My sweet spot was always acting, and I earned an MFA and PhD in Theatre. About the time I was working on my PhD I discovered what would become personal computers. I've worked in interactive media since 1976 as a designer, researcher, writer and teacher. I'm currently an adjunct professor in Computer Science at U. C. Santa Cruz. I founded and chaired two graduate transmedia design programs at California College of Arts and at Art Center College of Design (2001-2006). Based on my research in gender and technology at Interval Research, I co-founded Purple Moon in 1996. Long strange trip.

Customer Reviews

3.6 out of 5 stars
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Most Helpful Customer Reviews

12 of 13 people found the following review helpful By A Customer on June 1, 1999
Format: Paperback
Don't get me wrong, this book has a lot to offer: 500+ pages of it! But it was written in 1990 and it shows.
Almost everyone who has written a paper for this collection has some link to Macintosh (except for Timothy Leary of course). All examples are Macintosh based. And we're not talking G3's here. We're talking Mac II's.
No mention is made of the Web (how could it be?). It does, however, make a lot of good points that are applicable for all User Interface designs.
So, in general, this is a good book for it's time, but it's time has well and truly passed.
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9 of 10 people found the following review helpful By Ian Grant on February 8, 2000
Format: Paperback
This tome is older - there's no getting around that. However, we don't throw out calculus because it is old. This book contains the principals of interface design, and they still apply. (I didn't like the binding, my copy having fallen apart after about 5 or 6 years of use). It is always a refreshing and lively read - even after the eleventeenth read!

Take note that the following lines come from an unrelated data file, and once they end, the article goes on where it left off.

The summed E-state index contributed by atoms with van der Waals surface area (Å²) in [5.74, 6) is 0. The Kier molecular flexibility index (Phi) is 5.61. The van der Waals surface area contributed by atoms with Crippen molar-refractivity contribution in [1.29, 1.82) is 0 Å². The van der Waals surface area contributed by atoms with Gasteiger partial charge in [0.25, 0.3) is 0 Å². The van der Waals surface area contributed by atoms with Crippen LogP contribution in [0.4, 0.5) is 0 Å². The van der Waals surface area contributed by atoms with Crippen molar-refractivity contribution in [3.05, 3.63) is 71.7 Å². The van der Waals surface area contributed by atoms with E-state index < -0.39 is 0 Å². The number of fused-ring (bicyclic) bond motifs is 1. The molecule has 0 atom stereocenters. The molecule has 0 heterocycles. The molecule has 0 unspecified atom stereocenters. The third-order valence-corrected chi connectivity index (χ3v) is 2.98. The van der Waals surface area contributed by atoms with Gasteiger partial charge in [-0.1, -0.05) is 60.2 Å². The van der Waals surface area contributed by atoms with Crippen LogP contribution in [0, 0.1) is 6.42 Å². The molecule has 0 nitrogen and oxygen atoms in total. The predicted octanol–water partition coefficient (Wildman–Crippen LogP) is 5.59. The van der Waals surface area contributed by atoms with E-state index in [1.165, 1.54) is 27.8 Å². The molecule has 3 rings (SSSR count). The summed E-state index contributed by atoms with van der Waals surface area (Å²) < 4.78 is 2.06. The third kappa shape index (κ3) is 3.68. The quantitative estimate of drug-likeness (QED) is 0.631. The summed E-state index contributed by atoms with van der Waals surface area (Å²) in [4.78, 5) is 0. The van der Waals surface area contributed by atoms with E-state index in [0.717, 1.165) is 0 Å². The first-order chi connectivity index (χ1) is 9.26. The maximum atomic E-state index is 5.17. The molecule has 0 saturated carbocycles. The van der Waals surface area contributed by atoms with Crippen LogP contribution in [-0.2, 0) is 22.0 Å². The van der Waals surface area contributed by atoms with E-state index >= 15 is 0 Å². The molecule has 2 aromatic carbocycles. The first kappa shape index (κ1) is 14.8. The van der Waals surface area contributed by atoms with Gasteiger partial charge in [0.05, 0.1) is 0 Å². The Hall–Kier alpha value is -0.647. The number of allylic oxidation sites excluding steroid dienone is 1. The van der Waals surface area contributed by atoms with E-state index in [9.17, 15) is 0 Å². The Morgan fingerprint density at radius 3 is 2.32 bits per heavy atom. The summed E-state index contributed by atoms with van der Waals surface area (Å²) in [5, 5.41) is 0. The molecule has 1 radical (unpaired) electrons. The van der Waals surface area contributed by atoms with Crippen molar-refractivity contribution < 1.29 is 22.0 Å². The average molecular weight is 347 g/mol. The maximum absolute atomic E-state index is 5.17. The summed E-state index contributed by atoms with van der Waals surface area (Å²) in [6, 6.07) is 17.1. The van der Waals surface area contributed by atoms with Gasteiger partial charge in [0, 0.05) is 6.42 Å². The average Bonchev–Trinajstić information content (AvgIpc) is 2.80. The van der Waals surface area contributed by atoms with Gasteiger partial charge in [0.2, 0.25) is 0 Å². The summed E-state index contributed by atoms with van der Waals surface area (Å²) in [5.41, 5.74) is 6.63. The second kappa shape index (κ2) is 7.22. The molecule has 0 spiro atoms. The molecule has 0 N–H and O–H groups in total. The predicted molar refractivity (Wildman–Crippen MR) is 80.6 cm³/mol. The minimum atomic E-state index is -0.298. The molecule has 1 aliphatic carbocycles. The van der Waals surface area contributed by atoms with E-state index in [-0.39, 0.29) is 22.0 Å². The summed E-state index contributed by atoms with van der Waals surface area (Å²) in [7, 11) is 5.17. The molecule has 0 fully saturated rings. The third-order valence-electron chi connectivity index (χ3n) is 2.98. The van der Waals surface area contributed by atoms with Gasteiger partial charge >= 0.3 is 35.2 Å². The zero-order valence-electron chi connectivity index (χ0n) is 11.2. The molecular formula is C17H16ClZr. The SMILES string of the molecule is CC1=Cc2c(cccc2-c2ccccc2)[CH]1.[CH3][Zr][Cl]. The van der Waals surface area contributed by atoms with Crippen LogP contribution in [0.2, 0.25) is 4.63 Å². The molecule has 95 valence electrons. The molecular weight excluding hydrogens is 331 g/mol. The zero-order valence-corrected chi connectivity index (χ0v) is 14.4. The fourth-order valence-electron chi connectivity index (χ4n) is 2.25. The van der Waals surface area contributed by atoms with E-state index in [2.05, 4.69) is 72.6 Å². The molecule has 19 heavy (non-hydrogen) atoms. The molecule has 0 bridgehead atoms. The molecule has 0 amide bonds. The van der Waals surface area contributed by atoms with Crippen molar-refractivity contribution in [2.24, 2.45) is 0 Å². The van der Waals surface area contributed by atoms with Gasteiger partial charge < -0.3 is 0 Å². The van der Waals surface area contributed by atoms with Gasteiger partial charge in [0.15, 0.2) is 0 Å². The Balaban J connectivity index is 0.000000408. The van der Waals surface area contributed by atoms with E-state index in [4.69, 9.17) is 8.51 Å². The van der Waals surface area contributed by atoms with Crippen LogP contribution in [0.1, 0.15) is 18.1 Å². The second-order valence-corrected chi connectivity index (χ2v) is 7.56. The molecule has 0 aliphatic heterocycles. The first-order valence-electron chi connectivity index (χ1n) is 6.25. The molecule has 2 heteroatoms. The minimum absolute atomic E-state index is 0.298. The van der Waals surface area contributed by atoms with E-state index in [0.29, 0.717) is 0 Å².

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11 of 13 people found the following review helpful By frumiousb VINE VOICE on April 19, 2000
Format: Paperback
It's time for this book to be re-collected and updated, I think. Parts of it (particularly the essays grouped under 'Creativity and Design' and 'Users and Contexts') are very useful for today's interface design world. However there are sections (particularly the section on 'New Directions') where it feels *very* dated and really suffers from being written before Internet time.
An extremely impressive group of writers participates. Including: Howard Rheingold, Don Norman, Bruce Tognazzini, Nicholas Negroponte, Alan Kay, Timothy Leary and Gitta Salomon. It's definitely worth a read, but don't be afraid (unless you're a Macintosh history buff) to skip large sections.
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5 of 5 people found the following review helpful By A Customer on February 13, 1996
Format: Paperback
Folks new to modern user interface design principles will get the most out of this book. It gives a good insight into the types of thinking that go into excellent user interface designs.

More experienced folks may find this book falling behind the state of the art, but interesting from a historical perspective.
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4 of 4 people found the following review helpful By A Customer on September 5, 1996
Format: Paperback
Almost every aspect of human-computer interface design is
covered in this book. Here you'll not find step-by-step
procedures, but instead a wide range of opinions,
experiences and conclusions on what really works (and
what doesn't) on interfaces.
The new media researcher, as well as the professional, will
find this book useful and inspiring. And don't be scared by
this book's size! It is as interactive as its subject, so
you can read it non-sequentially in small chapters.